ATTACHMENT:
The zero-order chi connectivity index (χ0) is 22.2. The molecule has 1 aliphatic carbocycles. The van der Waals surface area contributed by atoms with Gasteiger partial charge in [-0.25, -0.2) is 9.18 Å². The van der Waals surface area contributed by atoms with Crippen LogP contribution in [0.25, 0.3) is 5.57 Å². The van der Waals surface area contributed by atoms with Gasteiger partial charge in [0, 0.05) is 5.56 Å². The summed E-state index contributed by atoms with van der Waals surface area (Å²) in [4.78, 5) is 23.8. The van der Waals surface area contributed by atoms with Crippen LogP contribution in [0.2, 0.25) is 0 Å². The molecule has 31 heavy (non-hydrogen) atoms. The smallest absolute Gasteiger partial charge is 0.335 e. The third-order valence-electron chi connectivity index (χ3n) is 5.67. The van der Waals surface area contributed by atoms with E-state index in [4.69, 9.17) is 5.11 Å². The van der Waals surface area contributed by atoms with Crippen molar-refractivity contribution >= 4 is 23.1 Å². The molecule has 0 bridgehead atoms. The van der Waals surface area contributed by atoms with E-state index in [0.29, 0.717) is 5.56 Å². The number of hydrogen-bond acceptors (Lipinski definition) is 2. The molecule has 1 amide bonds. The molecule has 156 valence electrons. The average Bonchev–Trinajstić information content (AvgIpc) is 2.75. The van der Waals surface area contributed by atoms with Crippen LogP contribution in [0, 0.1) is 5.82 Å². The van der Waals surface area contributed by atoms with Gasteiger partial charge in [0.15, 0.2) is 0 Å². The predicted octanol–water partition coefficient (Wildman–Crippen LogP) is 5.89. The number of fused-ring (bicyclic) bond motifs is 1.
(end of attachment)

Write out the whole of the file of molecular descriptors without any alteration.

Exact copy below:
The zero-order chi connectivity index (χ0) is 22.2. The molecule has 1 aliphatic carbocycles. The van der Waals surface area contributed by atoms with Gasteiger partial charge in [-0.25, -0.2) is 9.18 Å². The van der Waals surface area contributed by atoms with Crippen LogP contribution in [0.25, 0.3) is 5.57 Å². The van der Waals surface area contributed by atoms with Gasteiger partial charge in [0, 0.05) is 5.56 Å². The summed E-state index contributed by atoms with van der Waals surface area (Å²) in [4.78, 5) is 23.8. The van der Waals surface area contributed by atoms with Crippen LogP contribution in [0.2, 0.25) is 0 Å². The molecule has 31 heavy (non-hydrogen) atoms. The smallest absolute Gasteiger partial charge is 0.335 e. The third-order valence-electron chi connectivity index (χ3n) is 5.67. The van der Waals surface area contributed by atoms with E-state index in [4.69, 9.17) is 5.11 Å². The van der Waals surface area contributed by atoms with Crippen molar-refractivity contribution >= 4 is 23.1 Å². The molecule has 0 bridgehead atoms. The van der Waals surface area contributed by atoms with E-state index in [0.29, 0.717) is 5.56 Å². The number of hydrogen-bond acceptors (Lipinski definition) is 2. The molecule has 1 amide bonds. The molecule has 156 valence electrons. The average Bonchev–Trinajstić information content (AvgIpc) is 2.75. The van der Waals surface area contributed by atoms with Crippen LogP contribution in [0, 0.1) is 5.82 Å². The van der Waals surface area contributed by atoms with Gasteiger partial charge in [0.15, 0.2) is 0 Å². The predicted octanol–water partition coefficient (Wildman–Crippen LogP) is 5.89. The number of fused-ring (bicyclic) bond motifs is 1.